Report

Geographic Barriers Isolate Endemic Populations of Hyperthermophilic Archaea

See allHide authors and affiliations

Science  15 Aug 2003:
Vol. 301, Issue 5635, pp. 976-978
DOI: 10.1126/science.1086909

Abstract

Barriers to dispersal between populations allow them to diverge through local adaptation or random genetic drift. High-resolution multilocus sequence analysis revealed that, on a global scale, populations of hyperthermophilic microorganisms are isolated from one another by geographic barriers and have diverged over the course of their recent evolutionary history. The identification of a biogeographic pattern in the archaeon Sulfolobus challenges the current model of microbial biodiversity in which unrestricted dispersal constrains the development of global species richness.

It has recently been argued that limits to dispersal do not affect unicellular organisms because of their small size, enormous abundance, and metabolic plasticity (1). This view is supported by environmental surveys using both 16S ribosomal RNA (rRNA) signature sequences and phenotypic characters; these surveys have repeatedly identified apparently identical microorganisms in similar environments as far apart as the polar oceans (2, 3). In addition, several studies using multilocus analysis have shown that pathogenic bacterial species and Bacillus spore formers have global panmictic distributions (46). But such a ubiquitous distribution seems implausible for “extremophiles,” whose growth requires intemperate habitats that are often discontinuous and distant (7, 8). Sulfolobus species, for example, are archaea that inhabit solfataric geothermal springs and grow optimally at about 80°C and pH 3 (9). Abrupt temperature shifts induce cell cycle arrest and chromosomal DNA degradation in liquid Sulfolobus cultures (10), and no resistant spore state has been observed for any Sulfolobus species. It is therefore surprising that the same Sulfolobus species has been isolated from geothermal hot springs throughout the Northern Hemisphere (11). How organisms with such specific growth requirements can survive dispersal across the large, inhospitable distances that separate geothermal regions has intrigued those studying thermophiles since their discovery (12). To address this question, we examined the population structure in Sulfolobus and tested whether barriers to dispersal or ecological selection are primarily responsible for its development.

Sulfolobus strains were isolated from water and sediment samples collected from a nested hierarchy of geographic locations (13). At the largest scale, we sampled five regions separated by distances of >250 km: the Mutnovsky Volcano and the Uzon Caldera/Geyser Valley region on the Kamchatka Peninsula in Eastern Russia, Lassen Volcanic National Park and Yellowstone National Park in North America, and the solfataric region of western Iceland. Within each region, we focused our collections on two to three geothermal areas separated by 6 to 15 km (table S1). Within each area, we collected samples from up to seven different hot springs and isolated multiple individual colonies from each sample.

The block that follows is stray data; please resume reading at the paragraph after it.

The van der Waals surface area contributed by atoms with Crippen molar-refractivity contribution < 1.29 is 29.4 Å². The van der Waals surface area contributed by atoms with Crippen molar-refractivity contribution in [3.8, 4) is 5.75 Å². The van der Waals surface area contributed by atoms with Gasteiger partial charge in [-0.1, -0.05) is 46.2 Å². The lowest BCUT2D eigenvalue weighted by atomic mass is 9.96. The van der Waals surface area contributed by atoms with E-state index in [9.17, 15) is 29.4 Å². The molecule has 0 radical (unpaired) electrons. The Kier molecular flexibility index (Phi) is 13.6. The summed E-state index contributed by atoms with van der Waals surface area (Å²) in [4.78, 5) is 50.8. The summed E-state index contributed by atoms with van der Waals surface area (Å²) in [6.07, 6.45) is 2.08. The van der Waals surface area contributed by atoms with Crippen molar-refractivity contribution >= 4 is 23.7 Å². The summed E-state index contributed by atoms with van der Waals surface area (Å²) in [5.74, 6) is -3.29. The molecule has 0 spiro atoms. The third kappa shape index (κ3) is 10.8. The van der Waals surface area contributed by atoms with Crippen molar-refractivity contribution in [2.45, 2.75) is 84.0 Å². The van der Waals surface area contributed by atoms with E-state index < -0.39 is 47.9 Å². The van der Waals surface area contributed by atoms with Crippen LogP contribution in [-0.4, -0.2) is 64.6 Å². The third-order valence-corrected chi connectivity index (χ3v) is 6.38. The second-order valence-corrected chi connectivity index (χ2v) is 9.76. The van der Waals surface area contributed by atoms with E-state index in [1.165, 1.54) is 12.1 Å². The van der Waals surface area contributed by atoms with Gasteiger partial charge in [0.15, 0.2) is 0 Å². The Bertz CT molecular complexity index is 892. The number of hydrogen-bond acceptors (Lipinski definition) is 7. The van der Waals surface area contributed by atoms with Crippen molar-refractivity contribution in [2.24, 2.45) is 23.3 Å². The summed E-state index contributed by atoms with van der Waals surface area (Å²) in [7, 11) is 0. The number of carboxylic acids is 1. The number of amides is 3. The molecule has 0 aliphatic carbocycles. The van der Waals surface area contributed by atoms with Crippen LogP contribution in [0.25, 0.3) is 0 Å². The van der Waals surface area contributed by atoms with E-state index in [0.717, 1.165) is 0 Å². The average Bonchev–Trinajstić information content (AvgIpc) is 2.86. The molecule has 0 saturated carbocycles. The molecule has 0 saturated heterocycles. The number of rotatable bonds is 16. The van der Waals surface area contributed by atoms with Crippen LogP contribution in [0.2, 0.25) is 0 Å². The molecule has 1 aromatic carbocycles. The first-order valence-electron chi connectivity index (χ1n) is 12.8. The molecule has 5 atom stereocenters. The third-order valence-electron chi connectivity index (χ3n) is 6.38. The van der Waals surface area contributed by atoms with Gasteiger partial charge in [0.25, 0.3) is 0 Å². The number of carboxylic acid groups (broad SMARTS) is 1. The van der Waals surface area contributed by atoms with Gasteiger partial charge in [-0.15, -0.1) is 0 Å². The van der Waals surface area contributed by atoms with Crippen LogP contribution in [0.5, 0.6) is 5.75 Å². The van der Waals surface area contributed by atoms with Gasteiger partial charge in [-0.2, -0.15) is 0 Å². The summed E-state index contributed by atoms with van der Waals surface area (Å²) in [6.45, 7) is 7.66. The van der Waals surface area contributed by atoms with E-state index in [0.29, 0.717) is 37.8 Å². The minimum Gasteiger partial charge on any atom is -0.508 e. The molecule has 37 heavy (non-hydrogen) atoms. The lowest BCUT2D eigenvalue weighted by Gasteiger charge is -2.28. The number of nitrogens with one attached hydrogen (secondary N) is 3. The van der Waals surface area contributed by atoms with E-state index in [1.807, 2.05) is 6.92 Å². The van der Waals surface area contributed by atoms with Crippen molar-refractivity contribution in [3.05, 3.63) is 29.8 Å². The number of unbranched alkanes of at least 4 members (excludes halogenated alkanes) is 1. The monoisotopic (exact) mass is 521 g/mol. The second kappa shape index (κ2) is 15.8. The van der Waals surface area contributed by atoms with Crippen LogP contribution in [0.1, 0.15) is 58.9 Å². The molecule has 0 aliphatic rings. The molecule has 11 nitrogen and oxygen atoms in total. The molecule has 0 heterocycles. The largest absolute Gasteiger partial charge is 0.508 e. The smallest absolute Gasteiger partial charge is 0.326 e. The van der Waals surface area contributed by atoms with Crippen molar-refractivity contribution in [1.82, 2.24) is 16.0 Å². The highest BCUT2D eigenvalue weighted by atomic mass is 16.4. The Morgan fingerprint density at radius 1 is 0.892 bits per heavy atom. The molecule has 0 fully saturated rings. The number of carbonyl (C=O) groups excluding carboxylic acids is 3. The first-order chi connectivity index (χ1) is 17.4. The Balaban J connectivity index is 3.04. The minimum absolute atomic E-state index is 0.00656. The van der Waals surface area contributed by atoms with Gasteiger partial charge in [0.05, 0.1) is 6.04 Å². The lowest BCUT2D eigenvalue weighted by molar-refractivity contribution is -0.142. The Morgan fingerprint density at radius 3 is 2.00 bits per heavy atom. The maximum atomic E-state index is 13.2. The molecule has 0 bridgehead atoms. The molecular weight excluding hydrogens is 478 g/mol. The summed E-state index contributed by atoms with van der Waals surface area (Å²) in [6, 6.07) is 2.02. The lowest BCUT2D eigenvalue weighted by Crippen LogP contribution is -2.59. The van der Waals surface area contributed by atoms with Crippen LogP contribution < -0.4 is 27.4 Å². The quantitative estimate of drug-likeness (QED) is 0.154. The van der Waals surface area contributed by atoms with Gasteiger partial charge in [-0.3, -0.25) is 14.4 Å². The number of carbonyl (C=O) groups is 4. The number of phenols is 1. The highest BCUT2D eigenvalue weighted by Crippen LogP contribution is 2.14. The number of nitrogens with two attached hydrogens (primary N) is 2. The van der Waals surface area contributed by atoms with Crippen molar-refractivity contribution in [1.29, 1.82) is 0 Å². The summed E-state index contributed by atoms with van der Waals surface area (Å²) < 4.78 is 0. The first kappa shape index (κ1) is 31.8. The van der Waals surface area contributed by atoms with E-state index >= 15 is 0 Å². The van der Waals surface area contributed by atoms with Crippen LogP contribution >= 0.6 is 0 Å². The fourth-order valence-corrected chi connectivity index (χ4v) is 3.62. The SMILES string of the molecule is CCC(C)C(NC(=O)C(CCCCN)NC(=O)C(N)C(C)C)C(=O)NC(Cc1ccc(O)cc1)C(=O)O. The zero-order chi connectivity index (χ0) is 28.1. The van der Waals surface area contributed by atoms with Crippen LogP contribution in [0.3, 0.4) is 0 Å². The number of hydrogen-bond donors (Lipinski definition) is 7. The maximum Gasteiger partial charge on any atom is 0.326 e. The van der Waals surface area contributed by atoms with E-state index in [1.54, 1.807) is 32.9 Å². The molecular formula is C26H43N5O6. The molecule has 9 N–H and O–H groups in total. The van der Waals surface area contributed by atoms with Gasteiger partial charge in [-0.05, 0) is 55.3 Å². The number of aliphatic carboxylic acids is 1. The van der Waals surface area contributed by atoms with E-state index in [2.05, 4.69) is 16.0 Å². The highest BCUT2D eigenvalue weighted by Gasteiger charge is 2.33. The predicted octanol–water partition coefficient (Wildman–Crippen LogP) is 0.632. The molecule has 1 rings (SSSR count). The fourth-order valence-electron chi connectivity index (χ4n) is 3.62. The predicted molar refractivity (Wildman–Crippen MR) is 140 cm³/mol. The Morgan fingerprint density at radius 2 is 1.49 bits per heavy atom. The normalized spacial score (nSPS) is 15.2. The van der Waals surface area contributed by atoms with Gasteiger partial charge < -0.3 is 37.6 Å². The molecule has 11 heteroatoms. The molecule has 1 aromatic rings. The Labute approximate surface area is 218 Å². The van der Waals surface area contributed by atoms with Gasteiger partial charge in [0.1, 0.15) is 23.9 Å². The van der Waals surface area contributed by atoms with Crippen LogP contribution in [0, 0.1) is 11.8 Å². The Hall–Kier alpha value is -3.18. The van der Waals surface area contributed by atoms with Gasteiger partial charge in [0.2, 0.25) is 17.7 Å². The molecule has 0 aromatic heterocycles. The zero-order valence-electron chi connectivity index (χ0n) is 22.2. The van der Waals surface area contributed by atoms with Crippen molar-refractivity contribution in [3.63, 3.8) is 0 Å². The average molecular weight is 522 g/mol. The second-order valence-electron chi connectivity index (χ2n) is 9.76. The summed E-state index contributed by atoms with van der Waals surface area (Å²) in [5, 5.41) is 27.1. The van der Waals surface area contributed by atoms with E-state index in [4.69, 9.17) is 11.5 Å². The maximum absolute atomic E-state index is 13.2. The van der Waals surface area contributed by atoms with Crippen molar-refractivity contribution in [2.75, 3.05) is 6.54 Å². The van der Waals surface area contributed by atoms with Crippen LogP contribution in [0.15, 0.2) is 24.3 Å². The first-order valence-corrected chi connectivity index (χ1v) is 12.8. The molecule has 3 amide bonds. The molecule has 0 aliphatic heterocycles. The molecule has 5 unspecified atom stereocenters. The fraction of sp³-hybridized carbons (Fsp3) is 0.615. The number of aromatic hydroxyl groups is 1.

Segments of nine chromosomal loci (table S2) were sequenced from 78 individuals (13). Loci were selected that code for proteins with a variety of putative cellular functions and an even distribution around the genome of Sulfolobus solfataricus P2 (14). Of 4663 base pairs sequenced for each strain, we identified 138 variable positions. Although many divergent Sulfolobus species are capable of growth under our isolation conditions, all strains isolated in this study are closely related to Ren1H1, a strain that has been informally named Sulfolobus “islandicus” (15). All strains (including Ren1H1) are at least 99.8% identical in 16S rRNA sequence and differ by at most 1.05% across all nine loci.

Weir and Cockerham's FST parameter (16) provides a measure of population differentiation based on variance in genetic diversity within and between groups of strains (17). Pairwise comparisons between strains grouped by region (Mutnovsky, Uzon/Geyser Valley, Lassen, Yellowstone, and Iceland), using a concatenated alignment of all loci, result in large, significant FST values (Table 1). Analyzed individually, the majority of loci support differentiation between regional populations (Table 1).

Table 1.